BAGHDAD • Iraqi forces have tightened the noose around Islamic State in Iraq and Syria (ISIS) extremists making their last stand in the western city of Ramadi, officials said yesterday.
Iraqi forces have encircled the government complex in Ramadi, ISIS' last stronghold in the western city, and are about to enter it, joint operations command spokesman Yahya Rasool told Reuters. "We're clearing the buildings and streets around the complex of bombs in preparation to go in," he said.
Recapturing Ramadi, which fell to the militants in May, would be one of the most significant victories for Iraq's armed forces since ISIS swept across a third of the country last year.
Ramadi lies about 100km west of Baghdad and is the capital of Anbar, which is Iraq's largest province and shares borders with Syria, Jordan and Saudi Arabia.
The militants "seem to have fled the complex, we're not encountering any resistance", said Mr Sabah al-Numani, a spokesman for the counter-terrorism units that are leading the fight on the government side. "We're seeing lots of (ISIS) bodies, killed in the air strikes on the compound," he told Reuters.
The Iraqi government forces are backed by air support from a global coalition led by the United States. But hundreds of booby traps and roadside bombs combined with sniper fire and suicide car bomb attacks meant that, six days into their big push, they had some fighting to do to retake the city.
Estimates at the beginning of the operation were that no more than 400 ISIS fighters remained hunkered down in central Ramadi and dozens have since been killed.
Iraqi military sources say that more than 50 militants were killed in the past 48 hours alone.
Shi'ite militias backed by Iran, which have played a major role in other offensives against ISIS, have been kept away by the Iraqi government from the battlefield in Ramadi to avoid sectarian tensions.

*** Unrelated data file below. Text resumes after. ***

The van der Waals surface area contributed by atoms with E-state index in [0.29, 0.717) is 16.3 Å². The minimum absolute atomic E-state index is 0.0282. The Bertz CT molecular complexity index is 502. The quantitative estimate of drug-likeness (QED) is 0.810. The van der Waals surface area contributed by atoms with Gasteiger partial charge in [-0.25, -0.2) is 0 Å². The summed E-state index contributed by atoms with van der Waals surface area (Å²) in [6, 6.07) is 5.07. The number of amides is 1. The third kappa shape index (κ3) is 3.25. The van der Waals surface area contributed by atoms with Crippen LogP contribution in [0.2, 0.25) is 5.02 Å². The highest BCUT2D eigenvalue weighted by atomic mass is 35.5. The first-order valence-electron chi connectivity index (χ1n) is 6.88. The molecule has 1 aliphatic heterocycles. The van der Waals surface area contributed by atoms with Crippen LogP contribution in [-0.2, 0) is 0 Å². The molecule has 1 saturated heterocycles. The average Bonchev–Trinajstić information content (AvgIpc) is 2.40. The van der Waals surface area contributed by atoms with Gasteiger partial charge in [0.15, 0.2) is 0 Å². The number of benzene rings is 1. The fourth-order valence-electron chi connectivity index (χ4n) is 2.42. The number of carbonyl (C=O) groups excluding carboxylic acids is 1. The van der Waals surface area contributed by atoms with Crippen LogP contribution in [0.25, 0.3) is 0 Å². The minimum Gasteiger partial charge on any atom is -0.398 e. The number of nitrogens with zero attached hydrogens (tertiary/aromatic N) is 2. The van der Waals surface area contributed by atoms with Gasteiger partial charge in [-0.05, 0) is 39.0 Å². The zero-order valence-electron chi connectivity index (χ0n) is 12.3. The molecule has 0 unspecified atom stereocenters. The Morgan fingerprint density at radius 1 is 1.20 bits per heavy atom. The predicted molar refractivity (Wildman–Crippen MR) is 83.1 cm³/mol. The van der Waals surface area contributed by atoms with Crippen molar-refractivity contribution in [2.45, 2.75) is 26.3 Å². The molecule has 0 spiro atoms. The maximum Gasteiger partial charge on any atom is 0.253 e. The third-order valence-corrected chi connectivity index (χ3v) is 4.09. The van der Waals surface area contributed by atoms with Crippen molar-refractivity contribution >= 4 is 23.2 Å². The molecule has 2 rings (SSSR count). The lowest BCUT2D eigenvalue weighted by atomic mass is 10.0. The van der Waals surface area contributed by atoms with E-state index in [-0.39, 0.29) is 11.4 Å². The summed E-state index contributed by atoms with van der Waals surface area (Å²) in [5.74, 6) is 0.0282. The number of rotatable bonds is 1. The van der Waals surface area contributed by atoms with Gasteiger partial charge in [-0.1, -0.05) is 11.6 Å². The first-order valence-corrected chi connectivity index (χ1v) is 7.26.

If the offensive in Ramadi succeeds, it will be the second main city to be retaken from ISIS after Tikrit, in April. Officials said it would be handed over to the local police and to a Sunni tribal force.
After Ramadi, the army plans to move to retake the northern city of Mosul, the biggest population centre under ISIS in Iraq and Syria.
Dislodging the militants from Mosul, which had a pre-war population close to two million, would effectively abolish their state structure in Iraq and deprive them of a major source of funding, which comes partly from oil and partly from fees and taxes on residents.
An impediment to the Iraqi forces' advance in Ramadi has been the presence of pockets of civilians in combat zones, many of them used as human shields by ISIS. Civilians who escaped said that after being taken by the army to camps east of Ramadi, there was little food for those left behind.
One of them said he and his family were rescued after retreating ISIS fighters used them as human shields to leave the city.
REUTERS, AGENCE FRANCE-PRESSE